Of course, with just twenty-three horsepower, "go" is a relative term. The gas-pedal travel is maybe two inches, and that's all you need. Initial acceleration is foot-to-the-floor, and with two people on board (my stepfather accompanied me for the journey) the 500 accelerates with all the urgency of a light breeze.
Our 500's benzina light was flickering as we left, so we pulled into the nearest gas station. The 500's engine is tucked into its tail, so the gas tank lives in the front "trunk". It holds just 5.5 gallons, but with fuel economy of around 55 MPG, that's plenty.
Benzina light extinguished, we hit the mean streets of Larchmont, New York, and headed south into my home town of New Rochelle. The synchronized 4-speed transmission makes shifting easy, but with no rev limiter on the engine, I had to keep a careful eye on the speedometer. By accelerating hard and shifting at the last minute, I was just about able to keep up with some of the slower trucks, although the 500 scoots along quite eagerly once it builds up a head of steam -- at least, as long as the road stays flat. On hills, maintaining a 40 MPH pace requires advanced planning and quick downshifts. Top speed is supposed to be somewhere in the high 50s, although Alfredo told me he was able to crack 100 km/h (62 MPH) back home in Italy.
Power-assisted steering and brakes are luxuries that the 500 just can't afford. Brake-pedal effort is surprisingly high, and it takes a firm foot to bring the 500 to a halt. Although the steering is rather vague on center, it has a nice feel and weight in the curves -- not overly light, but not unbearably heavy. The air-cooled engine is noisy, but it sounds fantastic, and the ride is surprisingly compliant and comfortable.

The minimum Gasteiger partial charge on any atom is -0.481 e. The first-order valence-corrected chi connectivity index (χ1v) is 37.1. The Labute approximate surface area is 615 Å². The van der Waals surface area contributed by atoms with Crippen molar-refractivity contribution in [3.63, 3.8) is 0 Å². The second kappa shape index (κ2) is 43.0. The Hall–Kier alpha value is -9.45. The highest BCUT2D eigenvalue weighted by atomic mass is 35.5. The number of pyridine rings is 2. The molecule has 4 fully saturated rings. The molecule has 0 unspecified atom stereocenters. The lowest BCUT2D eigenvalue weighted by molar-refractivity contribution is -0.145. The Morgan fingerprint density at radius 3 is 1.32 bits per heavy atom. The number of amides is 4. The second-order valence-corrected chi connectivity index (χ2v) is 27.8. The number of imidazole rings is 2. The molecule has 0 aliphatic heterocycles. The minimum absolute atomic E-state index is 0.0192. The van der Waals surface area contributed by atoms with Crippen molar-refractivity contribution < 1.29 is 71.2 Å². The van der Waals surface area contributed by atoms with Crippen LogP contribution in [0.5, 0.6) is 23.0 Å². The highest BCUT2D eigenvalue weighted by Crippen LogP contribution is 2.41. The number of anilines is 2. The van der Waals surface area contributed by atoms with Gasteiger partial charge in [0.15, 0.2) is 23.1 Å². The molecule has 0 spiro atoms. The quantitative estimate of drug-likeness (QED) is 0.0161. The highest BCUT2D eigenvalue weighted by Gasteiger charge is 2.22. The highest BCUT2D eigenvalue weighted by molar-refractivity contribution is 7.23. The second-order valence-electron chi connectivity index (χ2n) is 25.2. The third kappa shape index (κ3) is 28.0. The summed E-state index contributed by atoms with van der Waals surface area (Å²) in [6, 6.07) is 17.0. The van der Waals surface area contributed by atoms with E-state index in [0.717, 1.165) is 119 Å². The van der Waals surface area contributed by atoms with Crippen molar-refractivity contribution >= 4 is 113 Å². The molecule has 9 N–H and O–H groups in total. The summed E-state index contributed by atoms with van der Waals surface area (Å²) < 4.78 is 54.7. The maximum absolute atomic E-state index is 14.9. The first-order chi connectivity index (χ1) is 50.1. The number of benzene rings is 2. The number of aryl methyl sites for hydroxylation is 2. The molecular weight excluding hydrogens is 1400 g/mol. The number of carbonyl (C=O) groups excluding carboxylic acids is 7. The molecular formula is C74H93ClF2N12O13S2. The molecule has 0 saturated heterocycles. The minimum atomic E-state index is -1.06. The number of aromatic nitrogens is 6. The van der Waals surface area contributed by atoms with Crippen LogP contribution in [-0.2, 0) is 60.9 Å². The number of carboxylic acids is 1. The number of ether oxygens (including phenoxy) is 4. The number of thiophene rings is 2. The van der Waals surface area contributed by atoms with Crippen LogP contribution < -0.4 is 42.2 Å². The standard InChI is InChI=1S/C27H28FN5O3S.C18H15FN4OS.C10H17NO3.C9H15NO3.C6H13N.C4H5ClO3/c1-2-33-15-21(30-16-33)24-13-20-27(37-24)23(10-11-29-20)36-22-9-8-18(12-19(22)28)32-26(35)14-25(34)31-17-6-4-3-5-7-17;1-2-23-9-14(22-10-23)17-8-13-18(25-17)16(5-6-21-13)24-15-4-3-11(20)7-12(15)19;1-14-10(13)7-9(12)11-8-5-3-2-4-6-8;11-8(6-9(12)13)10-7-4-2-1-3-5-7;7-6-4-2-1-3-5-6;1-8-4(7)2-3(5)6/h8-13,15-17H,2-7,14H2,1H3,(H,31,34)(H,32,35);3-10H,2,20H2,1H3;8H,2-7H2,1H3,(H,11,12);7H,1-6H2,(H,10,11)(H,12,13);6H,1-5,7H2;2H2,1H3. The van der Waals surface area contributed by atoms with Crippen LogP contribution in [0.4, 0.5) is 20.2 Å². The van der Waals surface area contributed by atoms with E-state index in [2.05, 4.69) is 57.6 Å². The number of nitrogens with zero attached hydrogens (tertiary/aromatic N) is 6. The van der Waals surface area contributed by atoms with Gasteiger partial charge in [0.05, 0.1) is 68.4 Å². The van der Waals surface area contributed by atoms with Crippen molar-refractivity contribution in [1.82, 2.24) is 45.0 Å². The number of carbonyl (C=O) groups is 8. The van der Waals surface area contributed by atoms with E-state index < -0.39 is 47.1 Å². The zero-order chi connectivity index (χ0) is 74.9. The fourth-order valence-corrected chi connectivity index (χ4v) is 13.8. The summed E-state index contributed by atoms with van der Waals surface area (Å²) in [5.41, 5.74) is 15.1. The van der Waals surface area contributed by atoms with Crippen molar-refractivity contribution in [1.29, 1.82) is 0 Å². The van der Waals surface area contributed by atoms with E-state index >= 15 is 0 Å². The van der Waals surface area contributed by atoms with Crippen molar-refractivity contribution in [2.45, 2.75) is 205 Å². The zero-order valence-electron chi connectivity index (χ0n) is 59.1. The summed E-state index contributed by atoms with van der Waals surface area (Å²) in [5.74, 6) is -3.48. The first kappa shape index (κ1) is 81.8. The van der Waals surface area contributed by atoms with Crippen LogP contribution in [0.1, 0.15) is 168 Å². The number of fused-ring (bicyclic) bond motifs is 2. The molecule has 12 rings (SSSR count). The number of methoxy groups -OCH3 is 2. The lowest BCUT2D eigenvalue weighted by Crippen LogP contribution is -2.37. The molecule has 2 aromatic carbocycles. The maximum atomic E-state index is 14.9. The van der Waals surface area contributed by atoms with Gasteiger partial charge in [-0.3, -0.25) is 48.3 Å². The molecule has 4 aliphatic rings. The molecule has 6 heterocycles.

And the handling? I'll be honest, I wasn't able to get the Fiat moving quickly enough to evoke so much as a squeal from the dinner-plate-sized tires. The concept of “slow in, fast out” doesn't exist in a 500. One needs to carry in as much speed into the curves as one dares, and with no clue as to what the Fiat 500 would do -- and the fact that it wasn't my car -- I didn't try anything crazier than flinging around a couple of corners at the top of second gear. Which, by the way, the 500 was all too happy to do. I'm told that the 500 is biased towards oversteer (fishtailing), but it's possible to dial that back to light understeer by putting a couple of heavy suitcases in the back seat.
A most unusual drive
Driving a 500 proves that patience is rewarded. While it takes a while to get up to speed, the 500 is a hell of a lot of fun. I talk about cars that are involving to drive, but the 500 brings this concept to a new level -- you have to know your route and think ahead just to keep up with traffic (and avoid getting squashed like a bug). It's a lot of work, but it's also a lot of fun. No wonder so many Europeans fell in love with this thing!
A special thanks to Alfredo Gulla for turning me loose in one of his pristine 500s. If you're in the metro New York area, you can see a couple of original Cinquecentos -- and test-drive the new one -- at Alfredo's Foreign Cars. Grazi, Alfredo! -- Aaron Gold